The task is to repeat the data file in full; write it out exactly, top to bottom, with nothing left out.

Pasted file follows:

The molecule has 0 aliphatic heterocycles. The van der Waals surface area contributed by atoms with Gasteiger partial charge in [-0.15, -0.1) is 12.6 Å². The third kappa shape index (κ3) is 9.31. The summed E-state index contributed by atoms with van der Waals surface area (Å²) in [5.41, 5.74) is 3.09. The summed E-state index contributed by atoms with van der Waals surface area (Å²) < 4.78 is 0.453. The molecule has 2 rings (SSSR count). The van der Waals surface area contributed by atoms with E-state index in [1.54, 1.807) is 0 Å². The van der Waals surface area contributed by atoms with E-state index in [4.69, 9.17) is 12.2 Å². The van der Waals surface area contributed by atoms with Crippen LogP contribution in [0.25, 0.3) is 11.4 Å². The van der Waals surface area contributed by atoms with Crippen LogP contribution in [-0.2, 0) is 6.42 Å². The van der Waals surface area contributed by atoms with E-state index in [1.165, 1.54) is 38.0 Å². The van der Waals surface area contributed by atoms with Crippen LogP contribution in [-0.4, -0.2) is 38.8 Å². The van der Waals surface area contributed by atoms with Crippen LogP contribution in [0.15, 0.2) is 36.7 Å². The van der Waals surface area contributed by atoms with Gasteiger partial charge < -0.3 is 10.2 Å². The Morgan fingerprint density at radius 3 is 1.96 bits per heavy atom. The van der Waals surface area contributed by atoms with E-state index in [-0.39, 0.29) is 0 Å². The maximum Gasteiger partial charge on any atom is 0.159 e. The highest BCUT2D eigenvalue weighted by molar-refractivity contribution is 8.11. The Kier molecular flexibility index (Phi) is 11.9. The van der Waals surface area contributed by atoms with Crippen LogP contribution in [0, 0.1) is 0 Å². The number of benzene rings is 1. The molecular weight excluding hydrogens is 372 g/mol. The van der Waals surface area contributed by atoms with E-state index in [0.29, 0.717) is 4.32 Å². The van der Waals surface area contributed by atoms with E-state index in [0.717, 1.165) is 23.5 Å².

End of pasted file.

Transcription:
The molecule has 0 aliphatic heterocycles. The van der Waals surface area contributed by atoms with Gasteiger partial charge in [-0.15, -0.1) is 12.6 Å². The third kappa shape index (κ3) is 9.31. The summed E-state index contributed by atoms with van der Waals surface area (Å²) in [5.41, 5.74) is 3.09. The summed E-state index contributed by atoms with van der Waals surface area (Å²) < 4.78 is 0.453. The molecule has 2 rings (SSSR count). The van der Waals surface area contributed by atoms with E-state index in [1.54, 1.807) is 0 Å². The van der Waals surface area contributed by atoms with E-state index in [4.69, 9.17) is 12.2 Å². The van der Waals surface area contributed by atoms with Crippen LogP contribution in [0.25, 0.3) is 11.4 Å². The van der Waals surface area contributed by atoms with Crippen LogP contribution in [-0.2, 0) is 6.42 Å². The van der Waals surface area contributed by atoms with E-state index in [1.165, 1.54) is 38.0 Å². The van der Waals surface area contributed by atoms with Crippen LogP contribution in [-0.4, -0.2) is 38.8 Å². The van der Waals surface area contributed by atoms with Crippen LogP contribution in [0.15, 0.2) is 36.7 Å². The van der Waals surface area contributed by atoms with Gasteiger partial charge < -0.3 is 10.2 Å². The Morgan fingerprint density at radius 3 is 1.96 bits per heavy atom. The van der Waals surface area contributed by atoms with E-state index in [-0.39, 0.29) is 0 Å². The maximum Gasteiger partial charge on any atom is 0.159 e. The highest BCUT2D eigenvalue weighted by molar-refractivity contribution is 8.11. The Kier molecular flexibility index (Phi) is 11.9. The van der Waals surface area contributed by atoms with Crippen LogP contribution in [0, 0.1) is 0 Å². The number of benzene rings is 1. The molecular weight excluding hydrogens is 372 g/mol. The van der Waals surface area contributed by atoms with E-state index in [0.29, 0.717) is 4.32 Å². The van der Waals surface area contributed by atoms with E-state index in [0.717, 1.165) is 23.5 Å².